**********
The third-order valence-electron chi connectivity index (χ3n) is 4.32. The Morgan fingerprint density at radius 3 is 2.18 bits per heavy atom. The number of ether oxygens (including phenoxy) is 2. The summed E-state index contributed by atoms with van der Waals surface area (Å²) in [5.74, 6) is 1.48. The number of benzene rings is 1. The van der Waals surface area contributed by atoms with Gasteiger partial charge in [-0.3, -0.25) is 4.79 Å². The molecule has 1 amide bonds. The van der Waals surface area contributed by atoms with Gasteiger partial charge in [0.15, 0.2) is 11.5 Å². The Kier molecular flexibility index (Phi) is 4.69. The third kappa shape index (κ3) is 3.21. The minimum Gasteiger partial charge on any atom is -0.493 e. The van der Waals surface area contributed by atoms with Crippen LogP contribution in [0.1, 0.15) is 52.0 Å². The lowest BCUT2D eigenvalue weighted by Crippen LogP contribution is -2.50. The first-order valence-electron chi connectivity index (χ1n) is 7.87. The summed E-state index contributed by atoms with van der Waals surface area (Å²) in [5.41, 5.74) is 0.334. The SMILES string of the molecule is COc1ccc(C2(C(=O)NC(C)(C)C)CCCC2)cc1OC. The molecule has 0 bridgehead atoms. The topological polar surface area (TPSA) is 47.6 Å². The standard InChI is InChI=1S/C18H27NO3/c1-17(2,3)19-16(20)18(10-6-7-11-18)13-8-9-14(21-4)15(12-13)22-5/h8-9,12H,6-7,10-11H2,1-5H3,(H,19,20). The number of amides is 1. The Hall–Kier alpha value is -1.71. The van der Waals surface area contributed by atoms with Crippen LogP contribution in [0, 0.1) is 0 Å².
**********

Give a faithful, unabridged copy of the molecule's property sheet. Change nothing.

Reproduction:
The third-order valence-electron chi connectivity index (χ3n) is 4.32. The Morgan fingerprint density at radius 3 is 2.18 bits per heavy atom. The number of ether oxygens (including phenoxy) is 2. The summed E-state index contributed by atoms with van der Waals surface area (Å²) in [5.74, 6) is 1.48. The number of benzene rings is 1. The van der Waals surface area contributed by atoms with Gasteiger partial charge in [-0.3, -0.25) is 4.79 Å². The molecule has 1 amide bonds. The van der Waals surface area contributed by atoms with Gasteiger partial charge in [0.15, 0.2) is 11.5 Å². The Kier molecular flexibility index (Phi) is 4.69. The third kappa shape index (κ3) is 3.21. The minimum Gasteiger partial charge on any atom is -0.493 e. The van der Waals surface area contributed by atoms with Crippen LogP contribution in [0.1, 0.15) is 52.0 Å². The lowest BCUT2D eigenvalue weighted by Crippen LogP contribution is -2.50. The first-order valence-electron chi connectivity index (χ1n) is 7.87. The summed E-state index contributed by atoms with van der Waals surface area (Å²) in [5.41, 5.74) is 0.334. The SMILES string of the molecule is COc1ccc(C2(C(=O)NC(C)(C)C)CCCC2)cc1OC. The molecule has 0 bridgehead atoms. The topological polar surface area (TPSA) is 47.6 Å². The standard InChI is InChI=1S/C18H27NO3/c1-17(2,3)19-16(20)18(10-6-7-11-18)13-8-9-14(21-4)15(12-13)22-5/h8-9,12H,6-7,10-11H2,1-5H3,(H,19,20). The number of amides is 1. The Hall–Kier alpha value is -1.71. The van der Waals surface area contributed by atoms with Crippen LogP contribution in [0, 0.1) is 0 Å².